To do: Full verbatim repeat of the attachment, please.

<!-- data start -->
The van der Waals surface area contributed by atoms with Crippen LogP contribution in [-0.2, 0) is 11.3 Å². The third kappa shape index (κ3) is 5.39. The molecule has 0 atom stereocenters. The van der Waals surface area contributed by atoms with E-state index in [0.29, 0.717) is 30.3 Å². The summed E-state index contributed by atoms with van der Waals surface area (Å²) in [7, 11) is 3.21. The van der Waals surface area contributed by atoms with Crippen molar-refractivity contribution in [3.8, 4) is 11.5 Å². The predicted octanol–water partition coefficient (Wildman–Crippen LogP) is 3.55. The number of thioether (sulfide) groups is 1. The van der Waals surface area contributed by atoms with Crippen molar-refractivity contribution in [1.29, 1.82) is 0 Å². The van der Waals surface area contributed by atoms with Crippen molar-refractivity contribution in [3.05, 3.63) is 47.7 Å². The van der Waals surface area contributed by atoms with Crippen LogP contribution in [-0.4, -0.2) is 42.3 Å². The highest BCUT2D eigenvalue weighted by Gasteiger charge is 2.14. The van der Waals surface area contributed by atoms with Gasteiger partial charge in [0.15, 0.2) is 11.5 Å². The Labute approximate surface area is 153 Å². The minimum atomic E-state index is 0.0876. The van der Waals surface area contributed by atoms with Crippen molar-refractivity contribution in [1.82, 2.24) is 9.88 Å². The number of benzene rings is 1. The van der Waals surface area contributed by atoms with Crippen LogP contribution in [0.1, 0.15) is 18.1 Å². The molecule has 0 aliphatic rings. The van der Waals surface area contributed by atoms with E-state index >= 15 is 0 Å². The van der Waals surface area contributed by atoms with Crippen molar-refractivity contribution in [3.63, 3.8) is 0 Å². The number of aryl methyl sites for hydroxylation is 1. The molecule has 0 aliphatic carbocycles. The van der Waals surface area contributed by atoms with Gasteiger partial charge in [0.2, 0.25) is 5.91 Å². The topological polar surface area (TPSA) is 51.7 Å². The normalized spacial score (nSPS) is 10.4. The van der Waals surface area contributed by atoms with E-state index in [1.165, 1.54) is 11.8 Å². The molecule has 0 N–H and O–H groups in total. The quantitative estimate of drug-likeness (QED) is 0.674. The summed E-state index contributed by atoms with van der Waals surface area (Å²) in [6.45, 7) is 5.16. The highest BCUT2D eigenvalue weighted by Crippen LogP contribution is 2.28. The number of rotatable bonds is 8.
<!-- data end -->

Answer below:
The van der Waals surface area contributed by atoms with Crippen LogP contribution in [-0.2, 0) is 11.3 Å². The third kappa shape index (κ3) is 5.39. The molecule has 0 atom stereocenters. The van der Waals surface area contributed by atoms with E-state index in [0.29, 0.717) is 30.3 Å². The summed E-state index contributed by atoms with van der Waals surface area (Å²) in [7, 11) is 3.21. The van der Waals surface area contributed by atoms with Crippen molar-refractivity contribution in [3.8, 4) is 11.5 Å². The predicted octanol–water partition coefficient (Wildman–Crippen LogP) is 3.55. The number of thioether (sulfide) groups is 1. The van der Waals surface area contributed by atoms with Crippen molar-refractivity contribution in [1.29, 1.82) is 0 Å². The van der Waals surface area contributed by atoms with Crippen molar-refractivity contribution in [3.05, 3.63) is 47.7 Å². The van der Waals surface area contributed by atoms with Crippen LogP contribution in [-0.4, -0.2) is 42.3 Å². The highest BCUT2D eigenvalue weighted by Gasteiger charge is 2.14. The van der Waals surface area contributed by atoms with Gasteiger partial charge in [0.15, 0.2) is 11.5 Å². The Labute approximate surface area is 153 Å². The minimum atomic E-state index is 0.0876. The van der Waals surface area contributed by atoms with Crippen molar-refractivity contribution in [1.82, 2.24) is 9.88 Å². The number of benzene rings is 1. The van der Waals surface area contributed by atoms with Crippen LogP contribution in [0.1, 0.15) is 18.1 Å². The molecule has 0 aliphatic rings. The van der Waals surface area contributed by atoms with E-state index >= 15 is 0 Å². The van der Waals surface area contributed by atoms with Crippen molar-refractivity contribution in [3.63, 3.8) is 0 Å². The number of aryl methyl sites for hydroxylation is 1. The molecule has 0 aliphatic carbocycles. The van der Waals surface area contributed by atoms with Gasteiger partial charge in [0.2, 0.25) is 5.91 Å². The topological polar surface area (TPSA) is 51.7 Å². The normalized spacial score (nSPS) is 10.4. The van der Waals surface area contributed by atoms with E-state index in [1.165, 1.54) is 11.8 Å². The molecule has 0 N–H and O–H groups in total. The quantitative estimate of drug-likeness (QED) is 0.674. The summed E-state index contributed by atoms with van der Waals surface area (Å²) in [6.45, 7) is 5.16. The highest BCUT2D eigenvalue weighted by Crippen LogP contribution is 2.28. The number of rotatable bonds is 8.